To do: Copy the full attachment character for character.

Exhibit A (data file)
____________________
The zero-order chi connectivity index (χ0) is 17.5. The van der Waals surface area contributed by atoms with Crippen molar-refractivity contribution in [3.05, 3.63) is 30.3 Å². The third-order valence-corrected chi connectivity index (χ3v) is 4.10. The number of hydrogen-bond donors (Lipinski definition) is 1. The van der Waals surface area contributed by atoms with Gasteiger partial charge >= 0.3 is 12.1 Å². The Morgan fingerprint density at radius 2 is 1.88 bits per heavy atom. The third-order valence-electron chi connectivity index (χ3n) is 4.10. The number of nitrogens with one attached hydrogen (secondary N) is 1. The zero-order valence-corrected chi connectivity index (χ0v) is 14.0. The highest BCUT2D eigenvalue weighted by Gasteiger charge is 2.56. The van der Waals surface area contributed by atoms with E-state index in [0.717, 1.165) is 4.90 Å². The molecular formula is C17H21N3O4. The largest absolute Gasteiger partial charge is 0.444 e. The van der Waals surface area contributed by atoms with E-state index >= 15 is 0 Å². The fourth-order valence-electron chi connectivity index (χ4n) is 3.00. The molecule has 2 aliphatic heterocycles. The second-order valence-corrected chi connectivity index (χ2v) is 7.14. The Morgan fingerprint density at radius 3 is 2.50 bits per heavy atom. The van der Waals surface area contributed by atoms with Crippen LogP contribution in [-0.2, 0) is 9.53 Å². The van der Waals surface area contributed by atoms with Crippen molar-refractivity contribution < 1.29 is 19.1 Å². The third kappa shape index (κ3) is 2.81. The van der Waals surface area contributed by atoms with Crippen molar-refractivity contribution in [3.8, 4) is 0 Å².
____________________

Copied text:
The zero-order chi connectivity index (χ0) is 17.5. The van der Waals surface area contributed by atoms with Crippen molar-refractivity contribution in [3.05, 3.63) is 30.3 Å². The third-order valence-corrected chi connectivity index (χ3v) is 4.10. The number of hydrogen-bond donors (Lipinski definition) is 1. The van der Waals surface area contributed by atoms with Gasteiger partial charge >= 0.3 is 12.1 Å². The Morgan fingerprint density at radius 2 is 1.88 bits per heavy atom. The third-order valence-electron chi connectivity index (χ3n) is 4.10. The number of nitrogens with one attached hydrogen (secondary N) is 1. The zero-order valence-corrected chi connectivity index (χ0v) is 14.0. The highest BCUT2D eigenvalue weighted by Gasteiger charge is 2.56. The van der Waals surface area contributed by atoms with E-state index in [0.717, 1.165) is 4.90 Å². The molecular formula is C17H21N3O4. The largest absolute Gasteiger partial charge is 0.444 e. The van der Waals surface area contributed by atoms with E-state index >= 15 is 0 Å². The fourth-order valence-electron chi connectivity index (χ4n) is 3.00. The molecule has 2 aliphatic heterocycles. The second-order valence-corrected chi connectivity index (χ2v) is 7.14. The Morgan fingerprint density at radius 3 is 2.50 bits per heavy atom. The van der Waals surface area contributed by atoms with Crippen LogP contribution in [-0.2, 0) is 9.53 Å². The van der Waals surface area contributed by atoms with Crippen molar-refractivity contribution < 1.29 is 19.1 Å². The third kappa shape index (κ3) is 2.81. The van der Waals surface area contributed by atoms with Crippen molar-refractivity contribution in [3.8, 4) is 0 Å².